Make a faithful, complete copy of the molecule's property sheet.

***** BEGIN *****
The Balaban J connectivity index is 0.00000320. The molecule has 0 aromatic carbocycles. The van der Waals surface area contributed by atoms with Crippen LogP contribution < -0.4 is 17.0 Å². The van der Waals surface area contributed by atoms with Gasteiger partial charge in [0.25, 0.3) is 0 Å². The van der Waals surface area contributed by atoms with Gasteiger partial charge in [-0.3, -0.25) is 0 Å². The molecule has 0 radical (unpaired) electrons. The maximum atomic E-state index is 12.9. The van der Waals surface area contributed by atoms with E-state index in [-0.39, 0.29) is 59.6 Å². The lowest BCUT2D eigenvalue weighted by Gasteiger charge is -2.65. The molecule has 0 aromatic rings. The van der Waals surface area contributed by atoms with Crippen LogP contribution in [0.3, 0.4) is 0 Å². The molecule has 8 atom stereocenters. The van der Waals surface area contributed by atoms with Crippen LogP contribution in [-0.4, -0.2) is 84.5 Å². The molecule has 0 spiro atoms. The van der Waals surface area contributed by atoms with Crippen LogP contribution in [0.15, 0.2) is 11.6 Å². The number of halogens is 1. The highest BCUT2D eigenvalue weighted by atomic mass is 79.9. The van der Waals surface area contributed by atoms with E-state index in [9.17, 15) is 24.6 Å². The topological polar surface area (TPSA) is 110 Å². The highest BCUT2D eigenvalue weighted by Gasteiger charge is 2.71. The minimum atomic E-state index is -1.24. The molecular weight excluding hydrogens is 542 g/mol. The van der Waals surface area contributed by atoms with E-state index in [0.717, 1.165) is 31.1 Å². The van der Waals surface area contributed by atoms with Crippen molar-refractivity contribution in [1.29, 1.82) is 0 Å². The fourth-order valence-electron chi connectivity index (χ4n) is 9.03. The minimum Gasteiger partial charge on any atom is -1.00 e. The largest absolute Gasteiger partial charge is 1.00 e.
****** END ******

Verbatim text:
The Balaban J connectivity index is 0.00000320. The molecule has 0 aromatic carbocycles. The van der Waals surface area contributed by atoms with Crippen LogP contribution < -0.4 is 17.0 Å². The van der Waals surface area contributed by atoms with Gasteiger partial charge in [0.25, 0.3) is 0 Å². The van der Waals surface area contributed by atoms with Gasteiger partial charge in [-0.3, -0.25) is 0 Å². The molecule has 0 radical (unpaired) electrons. The maximum atomic E-state index is 12.9. The van der Waals surface area contributed by atoms with E-state index in [-0.39, 0.29) is 59.6 Å². The lowest BCUT2D eigenvalue weighted by Gasteiger charge is -2.65. The molecule has 0 aromatic rings. The van der Waals surface area contributed by atoms with Crippen LogP contribution in [0.3, 0.4) is 0 Å². The molecule has 8 atom stereocenters. The van der Waals surface area contributed by atoms with Crippen LogP contribution in [-0.4, -0.2) is 84.5 Å². The molecule has 0 spiro atoms. The van der Waals surface area contributed by atoms with Crippen LogP contribution in [0.15, 0.2) is 11.6 Å². The number of halogens is 1. The highest BCUT2D eigenvalue weighted by atomic mass is 79.9. The van der Waals surface area contributed by atoms with E-state index in [9.17, 15) is 24.6 Å². The topological polar surface area (TPSA) is 110 Å². The highest BCUT2D eigenvalue weighted by Gasteiger charge is 2.71. The minimum atomic E-state index is -1.24. The molecular weight excluding hydrogens is 542 g/mol. The van der Waals surface area contributed by atoms with E-state index in [0.717, 1.165) is 31.1 Å². The van der Waals surface area contributed by atoms with Crippen molar-refractivity contribution in [1.29, 1.82) is 0 Å². The fourth-order valence-electron chi connectivity index (χ4n) is 9.03. The minimum Gasteiger partial charge on any atom is -1.00 e. The largest absolute Gasteiger partial charge is 1.00 e.